There was no immediate indication
of what the army or the Defense De-
partment would do with the unwanted
liquefied nerve gas now being loaded
aboard an old ship hulk and ready to be.
towed to the resignated ocean burying
ground.
Longshoremen at Sunny Point, N.C.,
were nearly finished transferring the 418
valuts to an old Liberty ship.
However, the journey could be delayed
by the weather.

A tropical depression described by the
Weather Bureau as dangerous was mov-
ing in the general direction of the dump
area northeast of the Bahamas.
Hamilton said the weather was being
watched closely. "We will not leave port
until we have a 96-hour prediction of
good weather," he said.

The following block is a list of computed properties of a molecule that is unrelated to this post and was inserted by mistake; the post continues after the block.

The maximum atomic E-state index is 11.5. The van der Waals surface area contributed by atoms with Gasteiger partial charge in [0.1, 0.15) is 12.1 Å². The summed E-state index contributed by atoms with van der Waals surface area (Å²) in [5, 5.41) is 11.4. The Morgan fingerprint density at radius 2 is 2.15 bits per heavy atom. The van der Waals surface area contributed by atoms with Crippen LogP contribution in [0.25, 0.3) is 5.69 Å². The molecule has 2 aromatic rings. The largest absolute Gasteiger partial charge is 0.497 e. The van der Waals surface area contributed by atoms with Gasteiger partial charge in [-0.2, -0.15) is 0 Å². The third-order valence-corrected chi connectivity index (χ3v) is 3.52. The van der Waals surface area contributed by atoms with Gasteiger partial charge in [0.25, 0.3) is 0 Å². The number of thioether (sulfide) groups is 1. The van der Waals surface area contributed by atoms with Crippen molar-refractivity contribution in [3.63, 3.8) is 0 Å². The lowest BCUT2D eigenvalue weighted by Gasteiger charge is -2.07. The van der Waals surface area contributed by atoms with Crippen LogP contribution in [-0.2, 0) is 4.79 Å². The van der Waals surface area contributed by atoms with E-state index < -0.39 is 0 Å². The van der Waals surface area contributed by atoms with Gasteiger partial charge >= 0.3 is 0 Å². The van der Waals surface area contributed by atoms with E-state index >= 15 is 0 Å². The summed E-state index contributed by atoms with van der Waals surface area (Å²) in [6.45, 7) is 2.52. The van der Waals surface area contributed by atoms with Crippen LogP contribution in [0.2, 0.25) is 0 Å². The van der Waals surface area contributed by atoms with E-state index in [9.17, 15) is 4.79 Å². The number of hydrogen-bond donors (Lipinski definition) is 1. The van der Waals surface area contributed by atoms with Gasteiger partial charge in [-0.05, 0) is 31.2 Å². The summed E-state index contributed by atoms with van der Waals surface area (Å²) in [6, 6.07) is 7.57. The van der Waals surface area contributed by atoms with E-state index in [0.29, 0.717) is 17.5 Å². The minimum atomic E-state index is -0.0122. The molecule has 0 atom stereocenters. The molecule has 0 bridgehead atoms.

The court fight to prevent dumping of
the gas off Florida was brought by Gov.
Claude Kirk of Florida and a New York-
based conservationist group, the En-
vironmental Defense Fund.
Judge Green said she had serious mis-
givings about the site selected by t h e
Army. She noted testimony at a day-
long hearing Thursday that this would
be the first time the Army had sunk
lethal chemicals in waters of such great
depth.
Judge Green'said the pressure at such
depths posed the danger of a sudden
and simultaneous crushing of all the
concrete containers, releasing all the gas
at once.
Two years ago, she noted, the Army
disposed of some gas in 7,000 feet of
water off New Jersey and subsequent
checks by Navy scientists showed no de-
tectable harm to marine life there.

"the ultimate in camp us living"
0delux one-two-three bedroom apartments

" garbage disposals
" locked storage
" resident manager

* fully furnished and carpeted
* private underground parking free
* 24-hr. emergency maintenance service

* each apartment equipped with its own burglar alarm system